Nikon D5100 vs Canon EOS 550D Which is Better????

Started Jun 26, 2012 | Discussions thread
Syaoran Li
New MemberPosts: 15
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Re: but wa does internet slang has to do with the question
In reply to BIJ001, Jun 28, 2012

BIJ001 wrote:

Syaoran Li wrote:

but wa does internet slang has to do with the question i asked????....

http://www.catb.org/~esr/faqs/smart-questions.html

How To Ask Questions The Smart Way
Eric Steven Raymond

Write in clear, grammatical, correctly-spelled language

We've found by experience that people who are careless and sloppy writers are usually also careless and sloppy at thinking and coding (often enough to bet on, anyway). Answering questions for careless and sloppy thinkers is not rewarding; we'd rather spend our time elsewhere.

So expressing your question clearly and well is important. If you can't be bothered to do that, we can't be bothered to pay attention. Spend the extra effort to polish your language. It doesn't have to be stiff or formal — in fact, hacker culture values informal, slangy and humorous language used with precision. But it has to be precise; there has to be some indication that you're thinking and paying attention.

Spell, punctuate, and capitalize correctly. Don't confuse “its” with “it's”, “loose” with “lose”, or “discrete” with “discreet”. Don't TYPE IN ALL CAPS; this is read as shouting and considered rude. (All-smalls is only slightly less annoying, as it's difficult to read. Alan Cox can get away with it, but you can't.)

More generally, if you write like a semi-literate boob you will very likely be ignored. So don't use instant-messaging shortcuts. Spelling "you" as "u" makes you look like a semi-literate boob to save two entire keystrokes. Worse: writing like a l33t script kiddie hax0r is the absolute kiss of death and guarantees you will receive nothing but stony silence (or, at best, a heaping helping of scorn and sarcasm) in return.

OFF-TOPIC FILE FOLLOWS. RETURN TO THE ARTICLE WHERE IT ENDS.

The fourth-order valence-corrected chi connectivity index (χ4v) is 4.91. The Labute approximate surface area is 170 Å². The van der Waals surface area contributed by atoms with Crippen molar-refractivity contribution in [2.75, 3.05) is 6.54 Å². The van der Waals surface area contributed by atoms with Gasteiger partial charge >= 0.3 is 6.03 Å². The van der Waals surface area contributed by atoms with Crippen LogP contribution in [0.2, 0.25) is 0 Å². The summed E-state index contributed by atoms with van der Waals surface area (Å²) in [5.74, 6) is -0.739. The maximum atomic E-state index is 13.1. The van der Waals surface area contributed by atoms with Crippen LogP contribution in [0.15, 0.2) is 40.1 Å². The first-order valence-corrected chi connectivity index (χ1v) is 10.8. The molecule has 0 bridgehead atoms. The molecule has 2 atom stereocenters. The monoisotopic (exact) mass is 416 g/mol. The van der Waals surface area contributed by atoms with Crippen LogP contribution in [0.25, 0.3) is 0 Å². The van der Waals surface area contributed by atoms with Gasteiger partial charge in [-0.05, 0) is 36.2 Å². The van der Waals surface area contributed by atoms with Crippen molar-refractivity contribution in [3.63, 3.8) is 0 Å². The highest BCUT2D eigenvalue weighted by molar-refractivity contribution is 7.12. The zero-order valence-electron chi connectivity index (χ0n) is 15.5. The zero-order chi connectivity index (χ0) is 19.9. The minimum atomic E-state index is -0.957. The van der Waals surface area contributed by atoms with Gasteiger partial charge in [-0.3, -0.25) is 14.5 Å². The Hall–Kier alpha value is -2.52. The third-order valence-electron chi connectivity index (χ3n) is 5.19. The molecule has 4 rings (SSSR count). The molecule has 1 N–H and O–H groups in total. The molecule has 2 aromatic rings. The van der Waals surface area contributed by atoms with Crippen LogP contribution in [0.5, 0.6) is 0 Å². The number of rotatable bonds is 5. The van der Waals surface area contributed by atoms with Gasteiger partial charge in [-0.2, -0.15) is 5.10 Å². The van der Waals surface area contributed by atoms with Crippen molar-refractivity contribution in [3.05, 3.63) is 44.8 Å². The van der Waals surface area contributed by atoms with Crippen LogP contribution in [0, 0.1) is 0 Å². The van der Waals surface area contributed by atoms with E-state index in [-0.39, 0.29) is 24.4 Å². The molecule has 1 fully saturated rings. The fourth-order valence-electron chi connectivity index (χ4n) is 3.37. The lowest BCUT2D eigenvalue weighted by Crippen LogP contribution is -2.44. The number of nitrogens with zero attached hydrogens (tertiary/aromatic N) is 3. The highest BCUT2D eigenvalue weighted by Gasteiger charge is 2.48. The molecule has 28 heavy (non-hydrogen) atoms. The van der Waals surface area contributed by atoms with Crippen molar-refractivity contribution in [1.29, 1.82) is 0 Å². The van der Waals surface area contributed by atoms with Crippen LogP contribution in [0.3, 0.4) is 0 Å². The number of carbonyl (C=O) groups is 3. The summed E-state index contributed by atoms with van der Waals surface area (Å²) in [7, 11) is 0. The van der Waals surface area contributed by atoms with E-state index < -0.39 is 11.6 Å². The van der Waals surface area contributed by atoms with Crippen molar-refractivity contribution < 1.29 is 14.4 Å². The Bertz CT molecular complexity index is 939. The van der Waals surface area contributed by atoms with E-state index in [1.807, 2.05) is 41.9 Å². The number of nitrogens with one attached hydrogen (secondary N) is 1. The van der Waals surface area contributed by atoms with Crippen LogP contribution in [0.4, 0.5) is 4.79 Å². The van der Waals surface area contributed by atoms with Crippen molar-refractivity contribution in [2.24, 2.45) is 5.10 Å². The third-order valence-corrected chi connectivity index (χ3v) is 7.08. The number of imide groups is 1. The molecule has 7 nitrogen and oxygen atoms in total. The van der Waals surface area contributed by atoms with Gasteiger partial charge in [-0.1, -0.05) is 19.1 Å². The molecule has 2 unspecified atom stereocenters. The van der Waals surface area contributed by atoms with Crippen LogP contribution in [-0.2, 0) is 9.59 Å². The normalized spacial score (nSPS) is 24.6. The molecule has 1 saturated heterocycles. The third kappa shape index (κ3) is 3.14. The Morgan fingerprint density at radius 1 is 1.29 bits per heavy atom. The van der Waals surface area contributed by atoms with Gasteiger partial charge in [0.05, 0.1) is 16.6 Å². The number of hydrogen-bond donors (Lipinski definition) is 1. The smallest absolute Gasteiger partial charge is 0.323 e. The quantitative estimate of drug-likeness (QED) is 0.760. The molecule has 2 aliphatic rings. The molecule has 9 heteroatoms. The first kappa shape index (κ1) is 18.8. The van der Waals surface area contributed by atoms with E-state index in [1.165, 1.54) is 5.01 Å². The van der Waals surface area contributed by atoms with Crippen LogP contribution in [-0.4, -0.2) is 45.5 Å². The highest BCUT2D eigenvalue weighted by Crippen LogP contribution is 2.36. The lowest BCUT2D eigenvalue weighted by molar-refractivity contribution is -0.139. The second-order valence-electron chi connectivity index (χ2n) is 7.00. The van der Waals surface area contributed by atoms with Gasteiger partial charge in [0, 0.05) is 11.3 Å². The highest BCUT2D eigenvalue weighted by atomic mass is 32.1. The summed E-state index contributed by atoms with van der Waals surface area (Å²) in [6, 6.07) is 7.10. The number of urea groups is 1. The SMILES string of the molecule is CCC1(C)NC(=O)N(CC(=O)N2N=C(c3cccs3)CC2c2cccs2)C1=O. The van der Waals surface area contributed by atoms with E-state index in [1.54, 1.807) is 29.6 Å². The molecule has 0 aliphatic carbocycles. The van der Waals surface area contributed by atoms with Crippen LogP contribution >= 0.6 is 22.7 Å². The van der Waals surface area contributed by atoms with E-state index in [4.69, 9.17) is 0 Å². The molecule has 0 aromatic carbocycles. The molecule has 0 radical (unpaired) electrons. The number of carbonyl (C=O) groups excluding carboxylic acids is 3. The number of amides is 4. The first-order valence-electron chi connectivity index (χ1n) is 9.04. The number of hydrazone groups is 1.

If you are asking questions in a forum that does not use your native language, you will get a limited amount of slack for spelling and grammar errors — but no extra slack at all for laziness (and yes, we can usually spot that difference). Also, unless you know what your respondent's languages are, write in English. Busy hackers tend to simply flush questions in languages they don't understand, and English is the working language of the Internet. By writing in English you minimize your chances that your question will be discarded unread.

If you are writing in English but it is a second language for you, it is good form to alert potential respondents to potential language difficulties and options for getting around them. Examples:

  • English is not my native language; please excuse typing errors.

  • If you speak $LANGUAGE, please email/PM me; I may need assistance translating my question.

  • I am familiar with the technical terms, but some slang expressions and idioms are difficult for me.

  • I've posted my question in $LANGUAGE and English. I'll be glad to translate responses, if you only use one or the other.

-- hide signature --

Iván József Balázs
(Hungary)

Thank you so much.. i will keep these in mind next time i post something... And once again sorry for using those terms... Thanks ^ ^

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